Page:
In order to change how we think about mental health and mental illness, we must challenge the stereotypes society holds. A clear manifestation of these stereotypes is in the language we use to discuss mental health. One particularly pervasive and harmful example is the use of mental illnesses as adjectives in everyday conversation. You’ve surely heard this, if not done it yourself: “That makes me so depressed,” “I want to kill myself,” “That’s bipolar,” “I’m so OCD,” and many less benign examples.
Before we jump in, let’s clarify something: all diagnosable mental disorders include a variety of symptoms that are often experienced by most people. For example, if you read a description of generalized anxiety disorder, you’d likely relate to a lot of it — we all get nervous and overwhelmed at times. The difference between a symptom and a disorder is interference with daily life. Those diagnosed with anxiety experience these symptoms at a frequency and severity that gets in the way of basic functioning. Imagine a time that you felt particularly nervous, and then imagine if you woke up feeling like that most days and couldn’t make it go away — you can see the difference.
Microaggressions are a hot topic lately. People have called out others for being “overly sensitive” and “taking things too seriously.” It can be hard to see the connection between these minor insensitivities and the broader issue of stigma unless you’re the one affected by the stigma. A diagnosis with a mental health disorder is a difficult burden to bear — in addition to living with their symptoms, these individuals face a world that expects them to “toughen up” and “get over it.”
Many struggle daily to manage their disorder to function effectively, which is not captured in the way people often use the terms related to disorders. Hearing someone tossing around your diagnosis as a punchline feels like, well, a punch. It’s a reminder not only of the disorder and the challenges it poses, but also of society’s rejection of the disorder. It’s a cue that the person using the term is deeply entrenched in these misconceptions and might not be someone to turn to for support during times of struggle. Misusing a real diagnosis perpetuates that stigma, reducing those suffering down to a stereotypical caricature used to illustrate the quirks of others. It’s isolating.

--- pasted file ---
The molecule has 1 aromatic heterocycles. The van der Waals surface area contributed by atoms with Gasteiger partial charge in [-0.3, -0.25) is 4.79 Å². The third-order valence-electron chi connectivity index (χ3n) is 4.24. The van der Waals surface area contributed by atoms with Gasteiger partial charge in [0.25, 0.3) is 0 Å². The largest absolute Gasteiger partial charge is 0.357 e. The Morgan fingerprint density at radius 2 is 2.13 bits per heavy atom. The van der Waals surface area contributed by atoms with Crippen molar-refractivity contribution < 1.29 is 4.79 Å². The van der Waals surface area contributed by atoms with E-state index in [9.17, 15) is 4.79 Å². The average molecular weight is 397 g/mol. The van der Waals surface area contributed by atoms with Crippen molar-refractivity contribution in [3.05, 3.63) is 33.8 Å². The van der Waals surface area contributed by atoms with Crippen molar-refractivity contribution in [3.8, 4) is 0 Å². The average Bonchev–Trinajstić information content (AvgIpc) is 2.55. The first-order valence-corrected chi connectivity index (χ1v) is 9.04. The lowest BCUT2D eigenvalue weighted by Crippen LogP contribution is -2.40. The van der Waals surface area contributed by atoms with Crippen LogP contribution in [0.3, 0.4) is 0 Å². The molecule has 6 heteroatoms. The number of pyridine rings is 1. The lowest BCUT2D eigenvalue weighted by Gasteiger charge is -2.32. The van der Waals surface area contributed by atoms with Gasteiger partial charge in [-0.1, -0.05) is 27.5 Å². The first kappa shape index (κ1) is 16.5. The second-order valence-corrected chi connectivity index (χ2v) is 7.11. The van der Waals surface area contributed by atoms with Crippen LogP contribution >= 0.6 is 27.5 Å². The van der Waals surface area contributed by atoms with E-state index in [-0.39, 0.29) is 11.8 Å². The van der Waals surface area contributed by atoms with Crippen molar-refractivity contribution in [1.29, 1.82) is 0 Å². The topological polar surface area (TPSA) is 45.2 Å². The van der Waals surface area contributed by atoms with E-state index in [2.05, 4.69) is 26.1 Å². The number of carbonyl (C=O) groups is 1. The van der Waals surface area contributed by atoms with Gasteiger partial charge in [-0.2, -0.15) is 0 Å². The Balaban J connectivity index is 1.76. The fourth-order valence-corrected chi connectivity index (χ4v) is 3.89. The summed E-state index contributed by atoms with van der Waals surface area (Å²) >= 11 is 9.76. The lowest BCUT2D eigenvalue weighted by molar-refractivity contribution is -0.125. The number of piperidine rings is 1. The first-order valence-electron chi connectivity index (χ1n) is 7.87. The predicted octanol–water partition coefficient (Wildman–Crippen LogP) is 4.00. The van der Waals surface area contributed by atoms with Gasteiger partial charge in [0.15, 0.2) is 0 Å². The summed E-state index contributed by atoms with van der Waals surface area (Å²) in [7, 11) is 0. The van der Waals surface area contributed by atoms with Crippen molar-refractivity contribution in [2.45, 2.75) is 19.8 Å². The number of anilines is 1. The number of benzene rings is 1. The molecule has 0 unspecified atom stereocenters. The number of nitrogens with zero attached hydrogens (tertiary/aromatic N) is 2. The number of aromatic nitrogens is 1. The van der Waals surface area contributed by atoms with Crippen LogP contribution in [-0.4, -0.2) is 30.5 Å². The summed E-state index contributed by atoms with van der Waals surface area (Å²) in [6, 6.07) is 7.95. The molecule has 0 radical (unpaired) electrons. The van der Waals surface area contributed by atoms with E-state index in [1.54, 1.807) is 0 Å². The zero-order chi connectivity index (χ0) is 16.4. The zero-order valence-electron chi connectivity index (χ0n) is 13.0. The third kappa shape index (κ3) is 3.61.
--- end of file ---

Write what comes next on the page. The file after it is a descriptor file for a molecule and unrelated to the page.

We urge everyone to push themselves to be more aware of the experiences of those around them. There are ways to express the feelings associated with emotional challenges without perpetuating negative connotations. Maybe an uneven stack of papers makes you antsy instead of OCD. Maybe the Marketplace running out of your favorite cookie makes you disappointed instead of depressed. We feel confident that most people are not trying to insult those struggling with mental illness, but simply do not know the impact of their words.
We don’t wish to invalidate anyone, because we all experience many of the symptoms of mental disorders. We simply want to be more supportive of those who might be suffering in silence. You never know what those around you are living through and how your words might affect them, so choose them carefully.
Authors for this piece are Allison Powers and the Active Minds E-board, a chapter of the organization at Occidental College. Active Minds is a national organization that aims to reduce the stigma surrounding illness and promote good mental health.